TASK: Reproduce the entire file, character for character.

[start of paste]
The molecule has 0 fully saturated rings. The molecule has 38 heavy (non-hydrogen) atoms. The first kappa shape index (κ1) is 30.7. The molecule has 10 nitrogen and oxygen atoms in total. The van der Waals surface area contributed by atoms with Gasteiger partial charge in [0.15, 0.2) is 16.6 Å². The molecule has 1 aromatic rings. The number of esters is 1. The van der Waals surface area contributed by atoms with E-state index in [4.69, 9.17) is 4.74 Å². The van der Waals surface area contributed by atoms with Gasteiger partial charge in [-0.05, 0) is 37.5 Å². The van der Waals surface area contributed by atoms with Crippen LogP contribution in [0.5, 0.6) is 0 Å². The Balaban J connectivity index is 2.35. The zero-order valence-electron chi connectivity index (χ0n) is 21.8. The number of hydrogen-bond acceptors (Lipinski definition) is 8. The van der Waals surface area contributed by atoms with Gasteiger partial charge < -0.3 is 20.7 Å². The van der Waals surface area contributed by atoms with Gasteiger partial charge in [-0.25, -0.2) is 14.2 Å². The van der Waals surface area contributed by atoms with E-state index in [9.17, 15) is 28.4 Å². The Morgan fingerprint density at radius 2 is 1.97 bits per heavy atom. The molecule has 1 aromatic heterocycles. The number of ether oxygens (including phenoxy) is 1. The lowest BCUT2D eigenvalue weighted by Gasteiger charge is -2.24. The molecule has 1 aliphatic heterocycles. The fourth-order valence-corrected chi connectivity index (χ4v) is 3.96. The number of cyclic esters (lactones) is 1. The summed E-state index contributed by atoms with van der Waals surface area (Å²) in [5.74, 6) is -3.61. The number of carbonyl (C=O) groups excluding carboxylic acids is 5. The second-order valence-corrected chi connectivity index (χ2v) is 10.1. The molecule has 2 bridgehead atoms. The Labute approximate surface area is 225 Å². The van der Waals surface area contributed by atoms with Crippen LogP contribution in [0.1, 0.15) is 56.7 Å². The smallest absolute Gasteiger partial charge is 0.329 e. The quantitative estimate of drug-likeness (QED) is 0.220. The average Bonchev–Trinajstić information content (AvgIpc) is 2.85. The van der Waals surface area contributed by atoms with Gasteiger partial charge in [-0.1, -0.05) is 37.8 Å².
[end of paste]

The molecule has 0 fully saturated rings. The molecule has 38 heavy (non-hydrogen) atoms. The first kappa shape index (κ1) is 30.7. The molecule has 10 nitrogen and oxygen atoms in total. The van der Waals surface area contributed by atoms with Gasteiger partial charge in [0.15, 0.2) is 16.6 Å². The molecule has 1 aromatic rings. The number of esters is 1. The van der Waals surface area contributed by atoms with E-state index in [4.69, 9.17) is 4.74 Å². The van der Waals surface area contributed by atoms with Gasteiger partial charge in [-0.05, 0) is 37.5 Å². The van der Waals surface area contributed by atoms with Crippen LogP contribution in [0.5, 0.6) is 0 Å². The Balaban J connectivity index is 2.35. The zero-order valence-electron chi connectivity index (χ0n) is 21.8. The number of hydrogen-bond acceptors (Lipinski definition) is 8. The van der Waals surface area contributed by atoms with Gasteiger partial charge < -0.3 is 20.7 Å². The van der Waals surface area contributed by atoms with Gasteiger partial charge in [-0.25, -0.2) is 14.2 Å². The van der Waals surface area contributed by atoms with E-state index in [9.17, 15) is 28.4 Å². The Morgan fingerprint density at radius 2 is 1.97 bits per heavy atom. The molecule has 1 aromatic heterocycles. The number of ether oxygens (including phenoxy) is 1. The lowest BCUT2D eigenvalue weighted by Gasteiger charge is -2.24. The molecule has 1 aliphatic heterocycles. The fourth-order valence-corrected chi connectivity index (χ4v) is 3.96. The number of cyclic esters (lactones) is 1. The summed E-state index contributed by atoms with van der Waals surface area (Å²) in [5.74, 6) is -3.61. The number of carbonyl (C=O) groups excluding carboxylic acids is 5. The second-order valence-corrected chi connectivity index (χ2v) is 10.1. The molecule has 2 bridgehead atoms. The Labute approximate surface area is 225 Å². The van der Waals surface area contributed by atoms with Crippen LogP contribution in [0.1, 0.15) is 56.7 Å². The smallest absolute Gasteiger partial charge is 0.329 e. The quantitative estimate of drug-likeness (QED) is 0.220. The average Bonchev–Trinajstić information content (AvgIpc) is 2.85. The van der Waals surface area contributed by atoms with Gasteiger partial charge in [-0.1, -0.05) is 37.8 Å².